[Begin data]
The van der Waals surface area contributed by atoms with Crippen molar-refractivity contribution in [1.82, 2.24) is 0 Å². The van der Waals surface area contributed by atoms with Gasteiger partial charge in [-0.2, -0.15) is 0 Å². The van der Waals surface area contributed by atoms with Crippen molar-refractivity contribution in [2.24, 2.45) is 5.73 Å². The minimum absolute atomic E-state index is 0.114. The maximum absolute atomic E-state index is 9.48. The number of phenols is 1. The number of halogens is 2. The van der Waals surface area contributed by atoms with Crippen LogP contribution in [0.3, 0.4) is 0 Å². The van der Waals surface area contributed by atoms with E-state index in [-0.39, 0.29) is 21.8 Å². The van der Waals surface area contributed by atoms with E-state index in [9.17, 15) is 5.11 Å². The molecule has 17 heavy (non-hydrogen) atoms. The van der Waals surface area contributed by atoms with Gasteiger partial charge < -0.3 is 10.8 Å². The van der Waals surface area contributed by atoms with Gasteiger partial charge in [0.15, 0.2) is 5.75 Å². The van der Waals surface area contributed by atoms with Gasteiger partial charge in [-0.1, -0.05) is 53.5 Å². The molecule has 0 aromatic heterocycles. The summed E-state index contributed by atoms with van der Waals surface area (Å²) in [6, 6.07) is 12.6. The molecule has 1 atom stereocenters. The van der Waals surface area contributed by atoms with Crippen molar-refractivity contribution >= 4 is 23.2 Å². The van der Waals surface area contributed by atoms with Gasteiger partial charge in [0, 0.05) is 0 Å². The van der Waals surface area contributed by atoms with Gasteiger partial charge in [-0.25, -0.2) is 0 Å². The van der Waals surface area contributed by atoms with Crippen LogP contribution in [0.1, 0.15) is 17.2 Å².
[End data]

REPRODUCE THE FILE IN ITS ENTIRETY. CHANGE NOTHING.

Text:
The van der Waals surface area contributed by atoms with Crippen molar-refractivity contribution in [1.82, 2.24) is 0 Å². The van der Waals surface area contributed by atoms with Gasteiger partial charge in [-0.2, -0.15) is 0 Å². The van der Waals surface area contributed by atoms with Crippen molar-refractivity contribution in [2.24, 2.45) is 5.73 Å². The minimum absolute atomic E-state index is 0.114. The maximum absolute atomic E-state index is 9.48. The number of phenols is 1. The number of halogens is 2. The van der Waals surface area contributed by atoms with Crippen LogP contribution in [0.3, 0.4) is 0 Å². The van der Waals surface area contributed by atoms with E-state index in [-0.39, 0.29) is 21.8 Å². The van der Waals surface area contributed by atoms with E-state index in [9.17, 15) is 5.11 Å². The molecule has 17 heavy (non-hydrogen) atoms. The van der Waals surface area contributed by atoms with Gasteiger partial charge < -0.3 is 10.8 Å². The van der Waals surface area contributed by atoms with Gasteiger partial charge in [0.15, 0.2) is 5.75 Å². The van der Waals surface area contributed by atoms with Gasteiger partial charge in [-0.1, -0.05) is 53.5 Å². The molecule has 0 aromatic heterocycles. The summed E-state index contributed by atoms with van der Waals surface area (Å²) in [6, 6.07) is 12.6. The molecule has 1 atom stereocenters. The van der Waals surface area contributed by atoms with Crippen molar-refractivity contribution >= 4 is 23.2 Å². The van der Waals surface area contributed by atoms with Gasteiger partial charge in [0, 0.05) is 0 Å². The van der Waals surface area contributed by atoms with Gasteiger partial charge in [-0.25, -0.2) is 0 Å². The van der Waals surface area contributed by atoms with Crippen LogP contribution in [0.1, 0.15) is 17.2 Å².